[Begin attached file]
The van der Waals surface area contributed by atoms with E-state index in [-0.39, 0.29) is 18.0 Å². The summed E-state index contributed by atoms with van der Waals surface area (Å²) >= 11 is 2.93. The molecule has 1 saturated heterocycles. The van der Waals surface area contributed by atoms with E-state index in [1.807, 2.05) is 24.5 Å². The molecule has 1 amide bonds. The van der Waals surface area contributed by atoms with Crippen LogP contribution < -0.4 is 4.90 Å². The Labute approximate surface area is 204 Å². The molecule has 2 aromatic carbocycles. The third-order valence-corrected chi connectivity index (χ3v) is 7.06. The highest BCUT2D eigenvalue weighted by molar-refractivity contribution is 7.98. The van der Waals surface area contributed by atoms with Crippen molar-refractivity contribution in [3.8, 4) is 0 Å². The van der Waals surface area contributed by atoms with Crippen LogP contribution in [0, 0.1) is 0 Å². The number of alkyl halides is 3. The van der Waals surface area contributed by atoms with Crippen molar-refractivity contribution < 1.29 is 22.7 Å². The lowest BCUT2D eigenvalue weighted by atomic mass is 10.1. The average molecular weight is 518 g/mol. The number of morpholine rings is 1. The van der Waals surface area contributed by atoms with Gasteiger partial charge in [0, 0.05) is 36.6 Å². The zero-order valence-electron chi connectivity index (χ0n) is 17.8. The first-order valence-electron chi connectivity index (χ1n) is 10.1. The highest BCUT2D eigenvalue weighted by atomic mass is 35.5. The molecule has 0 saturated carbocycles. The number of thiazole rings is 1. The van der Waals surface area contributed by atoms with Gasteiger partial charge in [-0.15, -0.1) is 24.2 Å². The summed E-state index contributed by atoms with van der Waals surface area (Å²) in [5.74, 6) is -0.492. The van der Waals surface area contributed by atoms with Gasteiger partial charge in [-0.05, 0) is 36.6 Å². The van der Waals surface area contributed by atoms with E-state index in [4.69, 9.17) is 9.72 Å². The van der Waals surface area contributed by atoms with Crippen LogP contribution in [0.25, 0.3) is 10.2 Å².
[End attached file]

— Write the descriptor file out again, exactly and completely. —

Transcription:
The van der Waals surface area contributed by atoms with E-state index in [-0.39, 0.29) is 18.0 Å². The summed E-state index contributed by atoms with van der Waals surface area (Å²) >= 11 is 2.93. The molecule has 1 saturated heterocycles. The van der Waals surface area contributed by atoms with E-state index in [1.807, 2.05) is 24.5 Å². The molecule has 1 amide bonds. The van der Waals surface area contributed by atoms with Crippen LogP contribution < -0.4 is 4.90 Å². The Labute approximate surface area is 204 Å². The molecule has 2 aromatic carbocycles. The third-order valence-corrected chi connectivity index (χ3v) is 7.06. The highest BCUT2D eigenvalue weighted by molar-refractivity contribution is 7.98. The van der Waals surface area contributed by atoms with Crippen molar-refractivity contribution in [3.8, 4) is 0 Å². The van der Waals surface area contributed by atoms with Crippen LogP contribution in [0, 0.1) is 0 Å². The number of alkyl halides is 3. The van der Waals surface area contributed by atoms with Crippen molar-refractivity contribution < 1.29 is 22.7 Å². The lowest BCUT2D eigenvalue weighted by atomic mass is 10.1. The average molecular weight is 518 g/mol. The number of morpholine rings is 1. The van der Waals surface area contributed by atoms with Gasteiger partial charge in [0, 0.05) is 36.6 Å². The zero-order valence-electron chi connectivity index (χ0n) is 17.8. The first-order valence-electron chi connectivity index (χ1n) is 10.1. The highest BCUT2D eigenvalue weighted by atomic mass is 35.5. The molecule has 0 saturated carbocycles. The number of thiazole rings is 1. The van der Waals surface area contributed by atoms with Gasteiger partial charge in [-0.15, -0.1) is 24.2 Å². The summed E-state index contributed by atoms with van der Waals surface area (Å²) in [5.74, 6) is -0.492. The van der Waals surface area contributed by atoms with Gasteiger partial charge in [-0.05, 0) is 36.6 Å². The van der Waals surface area contributed by atoms with E-state index in [4.69, 9.17) is 9.72 Å². The van der Waals surface area contributed by atoms with Crippen LogP contribution in [0.25, 0.3) is 10.2 Å².